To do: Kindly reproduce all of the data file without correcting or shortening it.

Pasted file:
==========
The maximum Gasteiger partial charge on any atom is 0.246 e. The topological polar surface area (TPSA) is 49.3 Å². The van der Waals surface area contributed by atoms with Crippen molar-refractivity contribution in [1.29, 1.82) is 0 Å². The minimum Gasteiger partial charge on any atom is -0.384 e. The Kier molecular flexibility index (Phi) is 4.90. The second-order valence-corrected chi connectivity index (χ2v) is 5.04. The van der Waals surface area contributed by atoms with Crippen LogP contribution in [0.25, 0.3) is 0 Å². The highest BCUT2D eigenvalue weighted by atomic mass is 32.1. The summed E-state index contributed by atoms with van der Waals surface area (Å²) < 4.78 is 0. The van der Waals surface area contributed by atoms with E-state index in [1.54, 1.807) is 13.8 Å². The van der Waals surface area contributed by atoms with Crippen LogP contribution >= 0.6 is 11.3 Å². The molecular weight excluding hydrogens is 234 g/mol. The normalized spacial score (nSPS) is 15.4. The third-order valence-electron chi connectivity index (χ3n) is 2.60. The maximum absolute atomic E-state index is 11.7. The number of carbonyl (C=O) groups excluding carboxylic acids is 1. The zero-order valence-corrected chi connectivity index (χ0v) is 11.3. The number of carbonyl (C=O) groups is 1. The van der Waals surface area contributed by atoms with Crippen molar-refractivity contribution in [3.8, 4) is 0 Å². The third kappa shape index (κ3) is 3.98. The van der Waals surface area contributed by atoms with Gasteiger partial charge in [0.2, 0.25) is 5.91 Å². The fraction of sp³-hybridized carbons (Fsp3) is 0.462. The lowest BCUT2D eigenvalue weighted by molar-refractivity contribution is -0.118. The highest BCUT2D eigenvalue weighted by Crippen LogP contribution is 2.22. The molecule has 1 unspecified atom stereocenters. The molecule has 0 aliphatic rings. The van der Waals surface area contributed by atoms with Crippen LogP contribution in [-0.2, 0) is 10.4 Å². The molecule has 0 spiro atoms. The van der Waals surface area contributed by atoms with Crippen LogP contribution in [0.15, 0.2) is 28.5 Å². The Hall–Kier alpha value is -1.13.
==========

The maximum Gasteiger partial charge on any atom is 0.246 e. The topological polar surface area (TPSA) is 49.3 Å². The van der Waals surface area contributed by atoms with Crippen molar-refractivity contribution in [1.29, 1.82) is 0 Å². The minimum Gasteiger partial charge on any atom is -0.384 e. The Kier molecular flexibility index (Phi) is 4.90. The second-order valence-corrected chi connectivity index (χ2v) is 5.04. The van der Waals surface area contributed by atoms with Crippen LogP contribution in [0.25, 0.3) is 0 Å². The highest BCUT2D eigenvalue weighted by atomic mass is 32.1. The summed E-state index contributed by atoms with van der Waals surface area (Å²) < 4.78 is 0. The van der Waals surface area contributed by atoms with E-state index in [1.54, 1.807) is 13.8 Å². The van der Waals surface area contributed by atoms with Crippen LogP contribution >= 0.6 is 11.3 Å². The molecular weight excluding hydrogens is 234 g/mol. The normalized spacial score (nSPS) is 15.4. The third-order valence-electron chi connectivity index (χ3n) is 2.60. The maximum absolute atomic E-state index is 11.7. The number of carbonyl (C=O) groups excluding carboxylic acids is 1. The zero-order valence-corrected chi connectivity index (χ0v) is 11.3. The number of carbonyl (C=O) groups is 1. The van der Waals surface area contributed by atoms with Crippen molar-refractivity contribution in [3.8, 4) is 0 Å². The third kappa shape index (κ3) is 3.98. The van der Waals surface area contributed by atoms with Gasteiger partial charge in [0.2, 0.25) is 5.91 Å². The fraction of sp³-hybridized carbons (Fsp3) is 0.462. The lowest BCUT2D eigenvalue weighted by molar-refractivity contribution is -0.118. The highest BCUT2D eigenvalue weighted by Crippen LogP contribution is 2.22. The molecule has 1 unspecified atom stereocenters. The molecule has 0 aliphatic rings. The van der Waals surface area contributed by atoms with Crippen LogP contribution in [-0.2, 0) is 10.4 Å². The molecule has 0 spiro atoms. The van der Waals surface area contributed by atoms with Crippen LogP contribution in [0.15, 0.2) is 28.5 Å². The Hall–Kier alpha value is -1.13.